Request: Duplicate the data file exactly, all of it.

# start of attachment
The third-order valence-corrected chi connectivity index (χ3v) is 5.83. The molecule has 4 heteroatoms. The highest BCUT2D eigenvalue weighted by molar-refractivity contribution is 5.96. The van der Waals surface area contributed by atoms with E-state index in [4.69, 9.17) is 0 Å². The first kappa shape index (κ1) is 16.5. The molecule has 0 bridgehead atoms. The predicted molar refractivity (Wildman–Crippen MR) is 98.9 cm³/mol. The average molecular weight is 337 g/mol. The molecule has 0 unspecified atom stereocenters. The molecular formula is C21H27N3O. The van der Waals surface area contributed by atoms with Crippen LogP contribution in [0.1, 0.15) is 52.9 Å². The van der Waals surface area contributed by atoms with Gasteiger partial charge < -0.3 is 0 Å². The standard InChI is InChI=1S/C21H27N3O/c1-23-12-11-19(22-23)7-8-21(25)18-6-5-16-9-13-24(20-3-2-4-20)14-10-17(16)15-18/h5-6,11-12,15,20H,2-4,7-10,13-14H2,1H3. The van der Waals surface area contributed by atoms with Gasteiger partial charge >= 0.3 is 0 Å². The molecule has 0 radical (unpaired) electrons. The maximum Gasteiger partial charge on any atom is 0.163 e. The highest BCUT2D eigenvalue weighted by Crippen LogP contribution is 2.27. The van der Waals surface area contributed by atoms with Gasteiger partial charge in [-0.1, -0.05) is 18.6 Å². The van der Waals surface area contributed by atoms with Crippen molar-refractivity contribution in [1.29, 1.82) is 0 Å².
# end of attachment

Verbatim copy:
The third-order valence-corrected chi connectivity index (χ3v) is 5.83. The molecule has 4 heteroatoms. The highest BCUT2D eigenvalue weighted by molar-refractivity contribution is 5.96. The van der Waals surface area contributed by atoms with E-state index in [4.69, 9.17) is 0 Å². The first kappa shape index (κ1) is 16.5. The molecule has 0 bridgehead atoms. The predicted molar refractivity (Wildman–Crippen MR) is 98.9 cm³/mol. The average molecular weight is 337 g/mol. The molecule has 0 unspecified atom stereocenters. The molecular formula is C21H27N3O. The van der Waals surface area contributed by atoms with Crippen LogP contribution in [0.1, 0.15) is 52.9 Å². The van der Waals surface area contributed by atoms with Gasteiger partial charge < -0.3 is 0 Å². The standard InChI is InChI=1S/C21H27N3O/c1-23-12-11-19(22-23)7-8-21(25)18-6-5-16-9-13-24(20-3-2-4-20)14-10-17(16)15-18/h5-6,11-12,15,20H,2-4,7-10,13-14H2,1H3. The van der Waals surface area contributed by atoms with Gasteiger partial charge >= 0.3 is 0 Å². The molecule has 0 radical (unpaired) electrons. The maximum Gasteiger partial charge on any atom is 0.163 e. The highest BCUT2D eigenvalue weighted by Crippen LogP contribution is 2.27. The van der Waals surface area contributed by atoms with Gasteiger partial charge in [-0.1, -0.05) is 18.6 Å². The van der Waals surface area contributed by atoms with Crippen molar-refractivity contribution in [1.29, 1.82) is 0 Å².